All of this ties back into the “as if” theory. Adoptive parents, still today, would like their adopted children to be like them. They want them to fit into their family. That’s human nature. That’s what happens when a child is born to us that shares our DNA. The refusal to understand that adoption is not the cure for infertility leads to adoptive parents putting undue pressure on their children to conform to the accepted traits, characteristics, and standards of a family they share absolutely no biological connection to. Adoption IS NOT A CURE FOR INFERTILITY.

Certainly there will be adoptive families who get lucky and adopt a child whose biological foundation, in regards to mannerisms, traits, personalities and characteristics, are similar to them. But that’s all it is. Luck.

Adoptees cannot be expected to have a part of them, the biological part, squashed to please the adoptive family. Yet that is what is happening and continues to happen. They are their own people, a product of nature and nurture. To deny the nature part of them, and expect them to conform, means that the nurture part is going to be harmful in one way or another. One adoptee said, “It’s nature and nurture, but I never got to see any of the nature part. It was taken away from me.” That sums it up nicely. Adoptees walking around with half of what makes them who they are, their nature, out of sight or very rarely exposed to. They then have people who have no idea what the nature part of them is like attempt to raise them in the same fashion they would raise a biological child. How confusing this must be for these people.

We take it for granted, those of us who are in our original families. We can say, “She’s stubborn like you” or “I know that look, you’re upset with me, it’s the same look your father gives” and we don’t think twice about it. We understand each other, in our biological families, because we have had our nature nurtured by the same people who share our nature. Who better knows how to nurture it than them?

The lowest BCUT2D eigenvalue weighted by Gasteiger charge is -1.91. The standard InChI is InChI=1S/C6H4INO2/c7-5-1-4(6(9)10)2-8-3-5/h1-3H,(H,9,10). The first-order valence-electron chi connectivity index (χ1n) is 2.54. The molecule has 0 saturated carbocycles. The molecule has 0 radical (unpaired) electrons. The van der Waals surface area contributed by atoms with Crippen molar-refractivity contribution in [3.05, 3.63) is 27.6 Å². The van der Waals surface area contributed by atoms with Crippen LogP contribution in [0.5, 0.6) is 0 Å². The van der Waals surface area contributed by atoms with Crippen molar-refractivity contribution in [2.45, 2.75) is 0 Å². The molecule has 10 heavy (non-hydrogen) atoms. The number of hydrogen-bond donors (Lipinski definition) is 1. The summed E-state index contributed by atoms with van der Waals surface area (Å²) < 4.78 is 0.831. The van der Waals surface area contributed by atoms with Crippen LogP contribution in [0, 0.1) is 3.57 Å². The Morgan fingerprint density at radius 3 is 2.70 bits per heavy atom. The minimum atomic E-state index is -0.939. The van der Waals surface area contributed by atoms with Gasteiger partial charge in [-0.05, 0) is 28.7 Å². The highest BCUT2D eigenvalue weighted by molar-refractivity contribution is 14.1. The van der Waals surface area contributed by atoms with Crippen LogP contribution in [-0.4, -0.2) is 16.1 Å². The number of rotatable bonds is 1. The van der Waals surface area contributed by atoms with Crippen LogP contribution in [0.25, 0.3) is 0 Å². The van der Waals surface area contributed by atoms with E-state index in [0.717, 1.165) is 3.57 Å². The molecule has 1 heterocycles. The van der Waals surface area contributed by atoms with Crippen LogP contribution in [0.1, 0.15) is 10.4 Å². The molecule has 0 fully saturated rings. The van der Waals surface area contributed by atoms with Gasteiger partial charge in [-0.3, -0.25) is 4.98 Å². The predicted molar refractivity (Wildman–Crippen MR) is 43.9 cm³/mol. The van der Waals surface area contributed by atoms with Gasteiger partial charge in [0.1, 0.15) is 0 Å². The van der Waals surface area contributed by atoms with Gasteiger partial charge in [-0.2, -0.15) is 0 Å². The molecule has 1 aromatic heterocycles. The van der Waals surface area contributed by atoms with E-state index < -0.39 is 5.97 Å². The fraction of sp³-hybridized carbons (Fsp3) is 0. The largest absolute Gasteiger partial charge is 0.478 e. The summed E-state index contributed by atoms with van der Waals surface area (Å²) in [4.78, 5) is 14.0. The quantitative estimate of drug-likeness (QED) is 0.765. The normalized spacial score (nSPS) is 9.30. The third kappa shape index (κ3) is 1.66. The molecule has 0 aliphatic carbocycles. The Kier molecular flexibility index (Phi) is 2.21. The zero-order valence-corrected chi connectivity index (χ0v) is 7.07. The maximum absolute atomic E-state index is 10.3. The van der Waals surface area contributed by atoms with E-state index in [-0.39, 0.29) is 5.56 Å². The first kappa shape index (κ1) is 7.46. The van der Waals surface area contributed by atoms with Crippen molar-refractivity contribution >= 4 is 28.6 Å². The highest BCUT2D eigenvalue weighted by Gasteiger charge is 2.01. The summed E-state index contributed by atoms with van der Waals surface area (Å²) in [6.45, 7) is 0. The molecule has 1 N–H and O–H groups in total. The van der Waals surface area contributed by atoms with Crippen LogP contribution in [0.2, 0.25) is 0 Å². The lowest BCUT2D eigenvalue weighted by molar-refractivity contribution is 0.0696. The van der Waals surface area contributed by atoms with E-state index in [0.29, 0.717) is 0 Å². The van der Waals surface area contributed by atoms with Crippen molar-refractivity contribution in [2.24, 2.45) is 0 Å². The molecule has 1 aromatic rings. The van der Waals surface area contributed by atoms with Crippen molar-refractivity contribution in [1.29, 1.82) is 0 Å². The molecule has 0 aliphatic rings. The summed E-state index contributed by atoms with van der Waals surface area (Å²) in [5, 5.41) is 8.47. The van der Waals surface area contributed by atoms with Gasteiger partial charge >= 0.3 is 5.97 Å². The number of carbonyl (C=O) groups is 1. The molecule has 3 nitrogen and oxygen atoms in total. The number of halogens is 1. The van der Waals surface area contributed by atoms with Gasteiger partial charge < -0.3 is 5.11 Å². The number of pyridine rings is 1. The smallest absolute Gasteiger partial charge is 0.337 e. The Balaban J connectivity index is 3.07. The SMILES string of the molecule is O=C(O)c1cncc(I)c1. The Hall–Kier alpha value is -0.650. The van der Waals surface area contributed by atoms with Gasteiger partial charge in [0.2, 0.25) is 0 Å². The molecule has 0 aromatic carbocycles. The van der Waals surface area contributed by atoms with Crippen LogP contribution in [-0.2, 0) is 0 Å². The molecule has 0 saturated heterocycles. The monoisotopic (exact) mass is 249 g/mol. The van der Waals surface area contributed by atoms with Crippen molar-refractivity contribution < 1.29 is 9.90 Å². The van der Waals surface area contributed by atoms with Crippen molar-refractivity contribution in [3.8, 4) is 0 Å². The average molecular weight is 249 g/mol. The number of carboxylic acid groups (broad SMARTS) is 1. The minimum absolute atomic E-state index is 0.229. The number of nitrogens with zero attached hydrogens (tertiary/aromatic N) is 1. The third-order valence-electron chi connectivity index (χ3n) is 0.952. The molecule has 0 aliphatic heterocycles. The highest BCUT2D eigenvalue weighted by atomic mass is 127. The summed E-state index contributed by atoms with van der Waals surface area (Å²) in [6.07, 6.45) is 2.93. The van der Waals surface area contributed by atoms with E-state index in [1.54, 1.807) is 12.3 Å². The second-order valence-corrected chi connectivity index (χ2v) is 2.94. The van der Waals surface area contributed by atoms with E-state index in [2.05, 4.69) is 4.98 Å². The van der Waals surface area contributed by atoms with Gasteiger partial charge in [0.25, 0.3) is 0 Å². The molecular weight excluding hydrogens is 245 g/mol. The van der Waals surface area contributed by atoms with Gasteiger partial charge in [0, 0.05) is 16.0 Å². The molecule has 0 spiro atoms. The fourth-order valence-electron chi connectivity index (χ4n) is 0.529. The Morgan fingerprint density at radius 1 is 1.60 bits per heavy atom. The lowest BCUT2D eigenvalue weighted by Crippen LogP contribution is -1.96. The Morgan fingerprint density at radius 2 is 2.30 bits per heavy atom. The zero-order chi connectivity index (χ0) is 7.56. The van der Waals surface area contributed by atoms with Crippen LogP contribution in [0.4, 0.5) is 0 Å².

Adoptees should not have to conform to the identity their adoptive families think they should have. They should not be forced to either deny their nature or face the consequences of being a problem child. Their DNA is not a defect. It isn’t a problem to be solved. It doesn’t mean something is wrong with them. Perhaps it means something is wrong with you.

13 thoughts on “When An Adoptee Doesn’t Conform To Their Adoptive Family

  1. Reblogged this on One Woman's Choice and commented:
    This is a great blog post. I sometimes think back to when my family wanted me to relinquish my parental rights to my first son Jaren. As a child, Jaren was affectionate and big hearted. But he was also a spirited child growing up, very strong willed, opinionated, witty and challenging at times. He would fight me to put on his own pants when he was less than ONE year old, kicking and getting angry because his legs weren’t going into the pant hole. When I tried to assist him, he responded, “NO, I do it!” He loved to debate everything and wanted to do things his way and on his terms. He literally was born that way. I don’t know if he got that from my side or his father’s side but what I do know is that as a single mother, it was difficult at times. I also know I didn’t make perfect parenting decisions all the time, but I did understand that that was the way Jaren was. Guiding him and allowing him opportunities to shine and express his creative self helped a great deal. I made good friends with his teachers and provided insight about his unique personality. One of his teachers figured out if she gave him opportunities to lead and assist, it made him feel as if he was contributing which helped his overall class behavior. Some people didn’t understand Jaren and would unfairly assess him. Knowing this and looking back, I’ve wondered over the years if I had allowed my family to convince or coerce me that relinquishing my parental rights to Jaren was the “right thing to do”, if the family who would have adopted him would have understood his temperament and his very natural personality. And if they would have loved him as much as me or would have been able to appreciate his unique soul. It’s frightening to think about. My life has been such a great adventure through my son’s eyes and his mind.